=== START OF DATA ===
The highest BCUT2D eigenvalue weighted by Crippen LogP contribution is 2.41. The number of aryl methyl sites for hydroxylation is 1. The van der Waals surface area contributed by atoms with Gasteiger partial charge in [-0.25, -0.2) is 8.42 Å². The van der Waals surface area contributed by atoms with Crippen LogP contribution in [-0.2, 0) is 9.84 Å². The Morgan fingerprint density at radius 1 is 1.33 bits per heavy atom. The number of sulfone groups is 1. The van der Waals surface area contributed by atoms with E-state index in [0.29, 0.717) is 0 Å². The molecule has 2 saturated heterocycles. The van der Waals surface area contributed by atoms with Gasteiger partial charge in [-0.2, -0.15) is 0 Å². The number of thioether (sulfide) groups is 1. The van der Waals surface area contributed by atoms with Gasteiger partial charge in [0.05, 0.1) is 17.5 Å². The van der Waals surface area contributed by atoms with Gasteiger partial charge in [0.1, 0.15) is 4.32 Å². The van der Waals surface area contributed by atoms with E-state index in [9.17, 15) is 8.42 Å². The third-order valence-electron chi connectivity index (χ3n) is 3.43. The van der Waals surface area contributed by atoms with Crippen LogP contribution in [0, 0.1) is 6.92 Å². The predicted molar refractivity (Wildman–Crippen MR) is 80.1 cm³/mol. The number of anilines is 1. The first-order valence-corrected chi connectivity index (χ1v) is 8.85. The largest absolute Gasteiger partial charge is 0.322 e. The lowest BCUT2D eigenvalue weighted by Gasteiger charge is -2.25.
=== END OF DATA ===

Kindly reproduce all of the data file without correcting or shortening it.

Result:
The highest BCUT2D eigenvalue weighted by Crippen LogP contribution is 2.41. The number of aryl methyl sites for hydroxylation is 1. The van der Waals surface area contributed by atoms with Gasteiger partial charge in [-0.25, -0.2) is 8.42 Å². The van der Waals surface area contributed by atoms with Crippen LogP contribution in [-0.2, 0) is 9.84 Å². The Morgan fingerprint density at radius 1 is 1.33 bits per heavy atom. The number of sulfone groups is 1. The van der Waals surface area contributed by atoms with E-state index in [0.29, 0.717) is 0 Å². The molecule has 2 saturated heterocycles. The van der Waals surface area contributed by atoms with Gasteiger partial charge in [-0.2, -0.15) is 0 Å². The number of thioether (sulfide) groups is 1. The van der Waals surface area contributed by atoms with Gasteiger partial charge in [0.05, 0.1) is 17.5 Å². The van der Waals surface area contributed by atoms with Gasteiger partial charge in [0.1, 0.15) is 4.32 Å². The van der Waals surface area contributed by atoms with E-state index in [9.17, 15) is 8.42 Å². The third-order valence-electron chi connectivity index (χ3n) is 3.43. The van der Waals surface area contributed by atoms with Crippen LogP contribution in [0, 0.1) is 6.92 Å². The predicted molar refractivity (Wildman–Crippen MR) is 80.1 cm³/mol. The number of anilines is 1. The first-order valence-corrected chi connectivity index (χ1v) is 8.85. The largest absolute Gasteiger partial charge is 0.322 e. The lowest BCUT2D eigenvalue weighted by Gasteiger charge is -2.25.